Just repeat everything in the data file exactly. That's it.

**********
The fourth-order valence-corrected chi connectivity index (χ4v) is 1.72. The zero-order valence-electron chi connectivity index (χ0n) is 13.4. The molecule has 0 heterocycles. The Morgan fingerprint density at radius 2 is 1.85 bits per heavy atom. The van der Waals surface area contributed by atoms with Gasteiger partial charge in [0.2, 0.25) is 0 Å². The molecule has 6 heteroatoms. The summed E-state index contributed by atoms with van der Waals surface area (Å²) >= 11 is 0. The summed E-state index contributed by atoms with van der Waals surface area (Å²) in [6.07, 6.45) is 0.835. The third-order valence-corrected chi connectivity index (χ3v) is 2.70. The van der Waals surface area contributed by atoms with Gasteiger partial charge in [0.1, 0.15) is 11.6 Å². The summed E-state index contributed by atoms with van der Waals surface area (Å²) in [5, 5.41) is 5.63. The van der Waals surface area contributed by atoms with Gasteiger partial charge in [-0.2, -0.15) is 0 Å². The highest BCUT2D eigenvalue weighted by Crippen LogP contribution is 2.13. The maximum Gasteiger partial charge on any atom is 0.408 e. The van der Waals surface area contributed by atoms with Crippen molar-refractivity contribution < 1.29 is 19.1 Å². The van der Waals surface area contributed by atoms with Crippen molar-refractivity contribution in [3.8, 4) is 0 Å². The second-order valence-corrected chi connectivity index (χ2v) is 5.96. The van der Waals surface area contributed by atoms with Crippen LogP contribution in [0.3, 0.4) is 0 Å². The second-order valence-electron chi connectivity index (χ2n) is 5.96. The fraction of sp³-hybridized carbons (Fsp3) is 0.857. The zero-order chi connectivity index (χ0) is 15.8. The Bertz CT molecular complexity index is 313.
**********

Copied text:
The fourth-order valence-corrected chi connectivity index (χ4v) is 1.72. The zero-order valence-electron chi connectivity index (χ0n) is 13.4. The molecule has 0 heterocycles. The Morgan fingerprint density at radius 2 is 1.85 bits per heavy atom. The van der Waals surface area contributed by atoms with Gasteiger partial charge in [0.2, 0.25) is 0 Å². The molecule has 6 heteroatoms. The summed E-state index contributed by atoms with van der Waals surface area (Å²) >= 11 is 0. The summed E-state index contributed by atoms with van der Waals surface area (Å²) in [6.07, 6.45) is 0.835. The third-order valence-corrected chi connectivity index (χ3v) is 2.70. The van der Waals surface area contributed by atoms with Gasteiger partial charge in [0.1, 0.15) is 11.6 Å². The summed E-state index contributed by atoms with van der Waals surface area (Å²) in [5, 5.41) is 5.63. The van der Waals surface area contributed by atoms with Gasteiger partial charge in [-0.2, -0.15) is 0 Å². The highest BCUT2D eigenvalue weighted by Crippen LogP contribution is 2.13. The maximum Gasteiger partial charge on any atom is 0.408 e. The van der Waals surface area contributed by atoms with Crippen molar-refractivity contribution < 1.29 is 19.1 Å². The van der Waals surface area contributed by atoms with Crippen molar-refractivity contribution in [3.8, 4) is 0 Å². The second-order valence-corrected chi connectivity index (χ2v) is 5.96. The van der Waals surface area contributed by atoms with Crippen LogP contribution in [0.3, 0.4) is 0 Å². The second-order valence-electron chi connectivity index (χ2n) is 5.96. The fraction of sp³-hybridized carbons (Fsp3) is 0.857. The zero-order chi connectivity index (χ0) is 15.8. The Bertz CT molecular complexity index is 313.